St. Patrick's Day in Canada

An annual celebration of Irish identity, St. Patrick’s Day has been a cause for celebration and controversy across the country (see Irish Canadians).

An annual celebration of Irish identity, St. Patrick’s Day has been a cause for celebration and controversy across the country (see Irish Canadians).


Irish immigrants

Background

Irish immigration to Canada began as early as the 17th century. The population of Irish Canadians increased dramatically in the 19th century, particularly in the wake of The Great Famine of the 1840s. According to the 2016 census, over 4.6 million Canadians — about 13 per cent of the country — claim some Irish heritag

St. Patrick

According to Catholic accounts, Maewyn Succat was sold into slavery in Ireland in the 4th century. Originally a non-observant Christian, he took solace in prayer during his captivity. After escaping, he took the name Patricius and believed it was his calling to convert the pagan Irish to Christianity. Legend states that he used the shamrock, a three-leafed clover, to explain the concept of the Holy Trinity, and drove the snakes out of Ireland. (The latter is likely a metaphor for converting pagans.)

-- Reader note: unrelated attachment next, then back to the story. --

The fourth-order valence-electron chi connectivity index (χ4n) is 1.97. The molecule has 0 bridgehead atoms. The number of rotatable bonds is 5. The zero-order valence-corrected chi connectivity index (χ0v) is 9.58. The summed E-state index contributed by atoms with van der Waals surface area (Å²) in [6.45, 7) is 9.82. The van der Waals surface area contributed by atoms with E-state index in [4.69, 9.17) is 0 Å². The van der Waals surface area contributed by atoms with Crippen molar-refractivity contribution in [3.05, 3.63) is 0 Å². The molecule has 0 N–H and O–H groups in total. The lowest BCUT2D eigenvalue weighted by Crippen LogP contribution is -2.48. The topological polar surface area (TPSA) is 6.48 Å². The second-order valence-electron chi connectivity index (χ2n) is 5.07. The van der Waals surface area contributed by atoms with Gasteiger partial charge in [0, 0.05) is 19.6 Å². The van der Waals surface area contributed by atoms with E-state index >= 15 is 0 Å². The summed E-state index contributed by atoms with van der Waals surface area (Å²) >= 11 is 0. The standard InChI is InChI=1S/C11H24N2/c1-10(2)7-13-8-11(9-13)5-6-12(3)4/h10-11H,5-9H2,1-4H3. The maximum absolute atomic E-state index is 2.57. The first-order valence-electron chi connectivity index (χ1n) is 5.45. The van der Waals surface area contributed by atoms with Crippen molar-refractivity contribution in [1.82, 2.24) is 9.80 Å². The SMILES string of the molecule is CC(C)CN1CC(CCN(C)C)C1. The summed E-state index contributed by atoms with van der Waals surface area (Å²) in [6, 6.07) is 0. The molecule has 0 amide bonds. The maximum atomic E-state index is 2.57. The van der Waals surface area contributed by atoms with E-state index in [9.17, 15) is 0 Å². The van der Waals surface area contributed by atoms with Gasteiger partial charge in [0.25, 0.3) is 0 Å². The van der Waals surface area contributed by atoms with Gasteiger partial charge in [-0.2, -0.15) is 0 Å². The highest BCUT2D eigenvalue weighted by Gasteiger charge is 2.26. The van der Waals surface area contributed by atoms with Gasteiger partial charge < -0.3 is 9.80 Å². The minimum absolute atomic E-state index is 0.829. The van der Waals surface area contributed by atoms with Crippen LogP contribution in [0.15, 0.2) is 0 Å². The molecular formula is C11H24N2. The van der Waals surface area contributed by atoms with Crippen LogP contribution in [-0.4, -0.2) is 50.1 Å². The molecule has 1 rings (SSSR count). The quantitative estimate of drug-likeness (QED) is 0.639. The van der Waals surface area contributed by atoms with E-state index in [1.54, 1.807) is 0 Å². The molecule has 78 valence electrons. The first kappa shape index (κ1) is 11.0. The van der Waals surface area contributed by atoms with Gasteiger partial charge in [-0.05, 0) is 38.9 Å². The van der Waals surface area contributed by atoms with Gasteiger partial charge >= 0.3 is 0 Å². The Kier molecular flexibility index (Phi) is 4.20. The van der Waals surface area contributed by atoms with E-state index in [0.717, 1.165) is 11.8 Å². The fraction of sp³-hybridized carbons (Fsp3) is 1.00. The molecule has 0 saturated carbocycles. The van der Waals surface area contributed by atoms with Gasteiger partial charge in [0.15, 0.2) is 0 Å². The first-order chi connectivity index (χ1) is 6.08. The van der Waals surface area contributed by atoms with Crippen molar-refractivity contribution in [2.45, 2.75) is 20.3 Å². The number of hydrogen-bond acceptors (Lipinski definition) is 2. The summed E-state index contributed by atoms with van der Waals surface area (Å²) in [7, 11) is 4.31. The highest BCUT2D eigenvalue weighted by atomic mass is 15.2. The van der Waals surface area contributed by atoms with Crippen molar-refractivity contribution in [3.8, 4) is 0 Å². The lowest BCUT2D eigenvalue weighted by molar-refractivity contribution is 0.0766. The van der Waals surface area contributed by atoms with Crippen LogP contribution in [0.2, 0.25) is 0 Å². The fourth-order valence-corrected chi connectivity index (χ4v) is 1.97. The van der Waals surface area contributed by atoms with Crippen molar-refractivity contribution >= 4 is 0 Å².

Though Patricius was never formally canonized, he is regarded as the patron saint of Ireland. In the 17th century, his feast day — 17 March, supposedly the date of his death in 461 — was officially recognized by the Catholic Church.

St. Patrick's Day Parade in Montréal, Québec

Modern Celebrations

As Irish immigrants spread around the world, St. Patrick’s feast day became less of a religious observance and more of a celebration of Irish identity. The first St. Patrick’s Day parades were held in North America in the 17th century. (Ireland did not host a St. Patrick’s Day parade until 1903.)

Canada’s first St. Patrick’s Day parade was held in Montreal in 1824. Ever since, parades and festivals of Irish culture have been held annually on 17 March in cities across Canada. Typical celebrations include dressing in green, displaying Irish symbols such as the shamrock, and drinking green beer.

The celebrations have been known to cause controversy. St. Patrick’s Day parades were banned in Toronto in 1878, after previous parades sparked violence between Catholics and Protestants. Toronto did not hold a parade again until 1988.

More recently, St. Patrick’s Day has been criticized for perpetuating Irish stereotypes, encouraging excessive drinking, and disregarding the cultural and religious significance of St. Patrick.


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